#4 The smaller it is, the better
We used Canon 5D MarkII to shoot which is a small camera that doesn’t draw attention. Also, get a cameraman who has his own camera. The smaller and lesser the equipment, the
easier it is. In these kinds of shoots, you don’t want to stand out. The idea is to merge in with the crowd, get your shots and get out of there as soon as possible. As for sound, we just
had two lapel mikes and a Zoom H4N recorder because boom mikes draw too much attention.
#5 Wield your charm to get locations
Go all out to get the best locations. Smaller movies don’t have to look small. At least that’s what I
believe in. So aim to get good locations by charming the owner of those places (or without telling
them that a shoot is on). Don’t spend a single rupee on location. It has to be free considering the
budget that you have. Also, it goes without saying that shooting guerrilla style comes with a lot of
responsibilities and the consequences can be dangerous too if you are not careful. So be smart and
don’t wait for that perfect shot if it’s taking too long.
Venky (actor Roger Narayan) during the shoot in San Francisco.
#6 Script your way around what you have
I wrote a script around the locations and people I know. For Hola Venky, I wrote a story on the basis
of locations that I knew I could get for free. Take a lot of time to get this right before getting into
the fundraising or casting process. Script is the king, and everything else is secondary. Write about
something you know or are curious to explore.
#7 Quick as a bunny
Breathe deep and work fast. On a guerrilla shoot, you have to think on your feet and make the
necessary changes quick. Be prepared to adapt. I believe in getting to the location, starting the process quickly and leave before too many people have realised that a shoot is on.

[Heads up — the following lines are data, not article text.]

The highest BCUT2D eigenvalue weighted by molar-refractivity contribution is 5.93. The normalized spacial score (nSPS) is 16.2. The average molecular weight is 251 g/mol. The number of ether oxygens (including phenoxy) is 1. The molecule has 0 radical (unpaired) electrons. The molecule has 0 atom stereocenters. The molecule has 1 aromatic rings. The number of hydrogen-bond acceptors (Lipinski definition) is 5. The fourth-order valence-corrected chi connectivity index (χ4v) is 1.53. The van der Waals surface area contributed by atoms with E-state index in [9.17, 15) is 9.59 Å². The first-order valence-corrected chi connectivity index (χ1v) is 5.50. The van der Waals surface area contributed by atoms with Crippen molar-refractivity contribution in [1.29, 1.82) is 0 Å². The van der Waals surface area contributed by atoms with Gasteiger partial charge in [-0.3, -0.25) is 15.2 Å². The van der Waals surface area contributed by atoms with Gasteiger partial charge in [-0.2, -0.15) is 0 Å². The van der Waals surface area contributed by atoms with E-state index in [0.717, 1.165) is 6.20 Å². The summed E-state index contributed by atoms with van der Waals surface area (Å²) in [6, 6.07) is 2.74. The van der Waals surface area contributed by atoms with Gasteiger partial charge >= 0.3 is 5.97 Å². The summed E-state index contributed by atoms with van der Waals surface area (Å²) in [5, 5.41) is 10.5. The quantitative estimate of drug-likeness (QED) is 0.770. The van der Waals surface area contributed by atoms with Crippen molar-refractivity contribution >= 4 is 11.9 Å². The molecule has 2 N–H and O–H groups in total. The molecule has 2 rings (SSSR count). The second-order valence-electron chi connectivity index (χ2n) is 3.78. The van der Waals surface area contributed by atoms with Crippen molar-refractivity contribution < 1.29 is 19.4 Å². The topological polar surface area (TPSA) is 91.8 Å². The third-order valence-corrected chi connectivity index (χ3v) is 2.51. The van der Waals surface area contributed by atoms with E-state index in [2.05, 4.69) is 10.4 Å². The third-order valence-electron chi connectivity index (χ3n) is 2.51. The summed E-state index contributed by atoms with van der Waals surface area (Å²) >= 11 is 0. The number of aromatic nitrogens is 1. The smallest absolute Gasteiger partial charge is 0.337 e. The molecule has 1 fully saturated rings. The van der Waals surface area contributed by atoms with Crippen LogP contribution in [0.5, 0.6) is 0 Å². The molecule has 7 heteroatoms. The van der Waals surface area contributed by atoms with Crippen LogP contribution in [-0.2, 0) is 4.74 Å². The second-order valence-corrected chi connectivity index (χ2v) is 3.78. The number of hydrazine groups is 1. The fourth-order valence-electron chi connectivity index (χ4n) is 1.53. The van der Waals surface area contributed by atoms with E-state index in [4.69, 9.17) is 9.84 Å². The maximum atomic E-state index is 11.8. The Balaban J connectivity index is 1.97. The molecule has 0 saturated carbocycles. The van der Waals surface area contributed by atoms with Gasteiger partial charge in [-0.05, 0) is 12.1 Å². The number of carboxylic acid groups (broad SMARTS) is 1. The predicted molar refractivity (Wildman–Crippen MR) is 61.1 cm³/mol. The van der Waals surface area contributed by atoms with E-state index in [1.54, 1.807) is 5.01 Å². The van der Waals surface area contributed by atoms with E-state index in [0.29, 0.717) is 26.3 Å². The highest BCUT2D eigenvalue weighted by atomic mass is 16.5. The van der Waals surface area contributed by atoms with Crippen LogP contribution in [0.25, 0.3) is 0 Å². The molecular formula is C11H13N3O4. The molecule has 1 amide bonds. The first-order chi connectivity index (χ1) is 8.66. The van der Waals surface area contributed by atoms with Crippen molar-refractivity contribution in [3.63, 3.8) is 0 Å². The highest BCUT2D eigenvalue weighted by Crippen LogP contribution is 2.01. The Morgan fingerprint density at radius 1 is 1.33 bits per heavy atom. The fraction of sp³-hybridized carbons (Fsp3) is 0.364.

#8 “I’m making a documentary on underprivileged kids who don’t have access to Italian food”
Work out any excuse if you are caught filming without permits. It’s helpful if you look like film students, though I think people are getting clever and they can spot it when a shoot is on.
Also, look poor. It helps. In case someone spots you and asks you to leave, do so immediately without picking up a fight. Indie filmmakers look uglier with a black eye.
Do we look like teenagers or not?! That’s Mohan’s three -member crew. And yes, that’s Narayan wearing a skirt on the right.
#9 Cross your T’s and dot your I’s
I like to plan everything out on paper. Without this, I get scared to step out. Since the budget is
non-existent, we need to plan much more than others and it really does help when you’re out
#10 Don’t be a dick
Be good to those who are helping you. And even to the ones who aren’t! Don’t act like you are
(Martin) Scorsese or (Woody) Allen’s cousin. Talking from experience, being good to people helps
you finish your movie within the budget more than anything else.
Hola Venky screens for the first time in Mumbai tomorrow (February 28) at the Only Much Louder
office in Lower Parel, at 7pm, followed by a Q&A session with Mohan and Venky (Roger Narayan).
RSVP here (limited capacity, only 25 seats to go) and pay what you want (or don’t). Mohan assures
you of a good time and a cup of coff